Regarding the requirement for SSGNs, a minimum of three are required for ensuring the protection of a single SSBN while at sea. These SSGNs will have on board the BrahMos anti-ship cruise missiles/LACMs (but the Akula 2 will have only 3M54E and 3M14E Club-S). Again, in the Indian context, the sole SSBN will not be required to stay deployed in deep waters for extended periods. The deployment pattern is most likely to be similar to that of China's PLA Navy, that is, just one or two patrols a year. However, for the SSGNs, they are free to engage in several more sea patrols of an extended duration. The number of SSGNs to be acquired is dictated purely by budgetary considerations and realities.

Anonymous said...

Thanks for such a detail on ATV

Prasun K Sengupta said...
The Pakistan Air Force has already commenced work with Chengdu Aerospace Corp (CAC) for building a stealthier variant of the JF-17 that will also incorporate thrust vectoring and AESA radar.

Prasun K Sengupta said...
The stealthier variant of the JF-17 will take off within the next three years. 150 JF-17s will be of the existing type while another 100 JF-17s will be of the stealthier type.
Cheap and stealthier JF-17 how that is possible??
The airframe is too small to hold any kind of weapons internally even in its current version it lacks a reasonable multi payload capability like that of JAS-39, it can only carry 2 WVR AAM when carrying 2-4 ASM and in air to air role it can only carry 2SRAAM and 2BVRs which includes SD-10 70km range from china and in future if they are able to afford MICA EM 50-60km range from France both of which are less capable to indian R-77 70-90km range and future Astra BVR AAM with 80km+ range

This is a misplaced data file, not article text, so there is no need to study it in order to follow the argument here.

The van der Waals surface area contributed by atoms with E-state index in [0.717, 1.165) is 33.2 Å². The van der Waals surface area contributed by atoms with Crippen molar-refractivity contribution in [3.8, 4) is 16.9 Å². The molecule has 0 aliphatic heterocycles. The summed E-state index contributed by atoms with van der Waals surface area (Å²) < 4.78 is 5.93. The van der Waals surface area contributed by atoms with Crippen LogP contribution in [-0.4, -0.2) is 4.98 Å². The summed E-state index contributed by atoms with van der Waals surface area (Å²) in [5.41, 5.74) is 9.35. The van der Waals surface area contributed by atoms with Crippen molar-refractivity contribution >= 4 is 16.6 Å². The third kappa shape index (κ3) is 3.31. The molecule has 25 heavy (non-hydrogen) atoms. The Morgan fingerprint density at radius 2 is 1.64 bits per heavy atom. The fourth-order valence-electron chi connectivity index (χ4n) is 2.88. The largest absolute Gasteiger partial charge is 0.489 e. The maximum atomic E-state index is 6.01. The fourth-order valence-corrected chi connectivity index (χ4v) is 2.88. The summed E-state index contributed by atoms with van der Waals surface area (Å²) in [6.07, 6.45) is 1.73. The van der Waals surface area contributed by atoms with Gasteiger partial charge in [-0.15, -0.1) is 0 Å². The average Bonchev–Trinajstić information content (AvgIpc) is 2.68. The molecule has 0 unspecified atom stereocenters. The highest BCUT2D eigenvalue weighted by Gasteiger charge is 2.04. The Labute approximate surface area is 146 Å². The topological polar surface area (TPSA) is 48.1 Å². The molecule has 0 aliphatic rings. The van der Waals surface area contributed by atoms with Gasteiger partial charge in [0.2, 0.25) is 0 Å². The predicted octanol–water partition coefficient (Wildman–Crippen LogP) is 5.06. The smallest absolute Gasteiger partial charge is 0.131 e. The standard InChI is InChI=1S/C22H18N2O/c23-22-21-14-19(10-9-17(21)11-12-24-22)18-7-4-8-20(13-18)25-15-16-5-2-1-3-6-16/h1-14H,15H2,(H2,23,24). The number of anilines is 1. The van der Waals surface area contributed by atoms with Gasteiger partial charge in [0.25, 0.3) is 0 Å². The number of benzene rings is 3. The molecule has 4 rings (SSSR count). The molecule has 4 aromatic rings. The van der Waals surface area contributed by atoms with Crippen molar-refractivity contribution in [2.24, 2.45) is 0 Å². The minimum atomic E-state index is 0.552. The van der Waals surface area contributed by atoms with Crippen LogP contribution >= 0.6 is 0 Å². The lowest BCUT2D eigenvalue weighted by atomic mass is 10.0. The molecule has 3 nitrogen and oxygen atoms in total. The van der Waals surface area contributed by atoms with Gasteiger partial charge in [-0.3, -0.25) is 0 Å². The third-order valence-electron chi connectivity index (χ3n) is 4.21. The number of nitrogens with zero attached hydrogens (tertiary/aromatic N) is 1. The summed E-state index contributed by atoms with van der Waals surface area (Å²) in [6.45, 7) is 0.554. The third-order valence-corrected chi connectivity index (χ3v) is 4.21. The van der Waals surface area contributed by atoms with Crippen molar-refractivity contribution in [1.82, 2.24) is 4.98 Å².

It have only 7 hardpoints for weapons of which 3 are used to fuel to get decent range and an other two for SRAAM which leaves only 2 hardpoints available for use for BVRAAM or air to surface role
It carries a Chinese radar currently and PAF is desperate for French RDY-3 (which speaks for the quality of Chinese radar) which itself is of reasonable technology but nothing advance
China has no AESA so they cannot get it from them even for J-10 MCA let alone JF-17s

Thrust vectoring engine is actually of more interest to me, why should it be used in work horse fighter jet??? From where they are looking to get it?? Could Russia be source of this thrust vectoring engine ???

Russian shipbuilding industry are two major projects: one, for the co-design and joint fabrication of five guided-missile destroyers under Project 15B (for which the Project 22350 DDG is being offered); and the co-design and joint fabrication of seven guided-missile frigates under Project 17A, for which Moscow is offering the Project 1167 FFG.-- Prasun K. Sengupta

Mean while i also heard news that their J-10 MCA might get Russian thrust vectoring AL-31, is it possible?? Can we stop Russia from making sales of such offensive weapons?

How much we can trust Russia on weapons develpoment and slaes to our

Anonymous said...

may be they can in future sell some Club-S or even P-800 Oniks/ Yakhont to them and then we will learn to say no to russia

Prasun K Sengupta said...

The stealthier variant of the JF-17 will definitely not come cheap. At the same time, it will also have aerial refuelling capability and its engines/TVC nozzles will come from China, which had first displayed a prototype of indigenous TVC nozzles way back in 2002 at Zhuhai. As for the AESA radar, both the stealthy JF-17 and FC-20 (J-10A) will have on board the Vixen 500 radar made by Selex Sensors & Airborne Systems. The FC-20 too will have TVC. Pakistan is not in the market for Club-S/M-type of missiles (or the Yakhont) as it already has the 800km-range Babur (ground- and ship-launched) and the 350km-range Ra'ad air-launched cruise missile.